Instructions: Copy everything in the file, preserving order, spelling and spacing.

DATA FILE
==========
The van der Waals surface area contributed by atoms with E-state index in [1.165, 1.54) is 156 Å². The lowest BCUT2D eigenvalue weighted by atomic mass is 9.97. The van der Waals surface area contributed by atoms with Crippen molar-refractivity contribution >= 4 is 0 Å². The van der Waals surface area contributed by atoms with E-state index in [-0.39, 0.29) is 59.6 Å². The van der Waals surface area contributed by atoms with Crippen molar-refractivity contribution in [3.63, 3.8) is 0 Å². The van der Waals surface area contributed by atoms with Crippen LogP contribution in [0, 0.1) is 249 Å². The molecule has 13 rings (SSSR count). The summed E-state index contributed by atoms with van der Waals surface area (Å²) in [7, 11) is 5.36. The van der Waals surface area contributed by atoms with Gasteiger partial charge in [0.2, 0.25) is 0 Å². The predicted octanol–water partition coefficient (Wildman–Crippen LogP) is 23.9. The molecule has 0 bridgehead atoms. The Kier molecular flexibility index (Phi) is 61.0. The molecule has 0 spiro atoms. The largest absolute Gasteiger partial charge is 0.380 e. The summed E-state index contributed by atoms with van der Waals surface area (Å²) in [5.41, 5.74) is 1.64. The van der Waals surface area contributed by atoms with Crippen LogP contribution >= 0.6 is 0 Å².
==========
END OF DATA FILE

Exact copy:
The van der Waals surface area contributed by atoms with E-state index in [1.165, 1.54) is 156 Å². The lowest BCUT2D eigenvalue weighted by atomic mass is 9.97. The van der Waals surface area contributed by atoms with Crippen molar-refractivity contribution >= 4 is 0 Å². The van der Waals surface area contributed by atoms with E-state index in [-0.39, 0.29) is 59.6 Å². The van der Waals surface area contributed by atoms with Crippen molar-refractivity contribution in [3.63, 3.8) is 0 Å². The van der Waals surface area contributed by atoms with Crippen LogP contribution in [0, 0.1) is 249 Å². The molecule has 13 rings (SSSR count). The summed E-state index contributed by atoms with van der Waals surface area (Å²) in [7, 11) is 5.36. The van der Waals surface area contributed by atoms with Gasteiger partial charge in [0.2, 0.25) is 0 Å². The predicted octanol–water partition coefficient (Wildman–Crippen LogP) is 23.9. The molecule has 0 bridgehead atoms. The Kier molecular flexibility index (Phi) is 61.0. The molecule has 0 spiro atoms. The largest absolute Gasteiger partial charge is 0.380 e. The summed E-state index contributed by atoms with van der Waals surface area (Å²) in [5.41, 5.74) is 1.64. The van der Waals surface area contributed by atoms with Crippen LogP contribution >= 0.6 is 0 Å².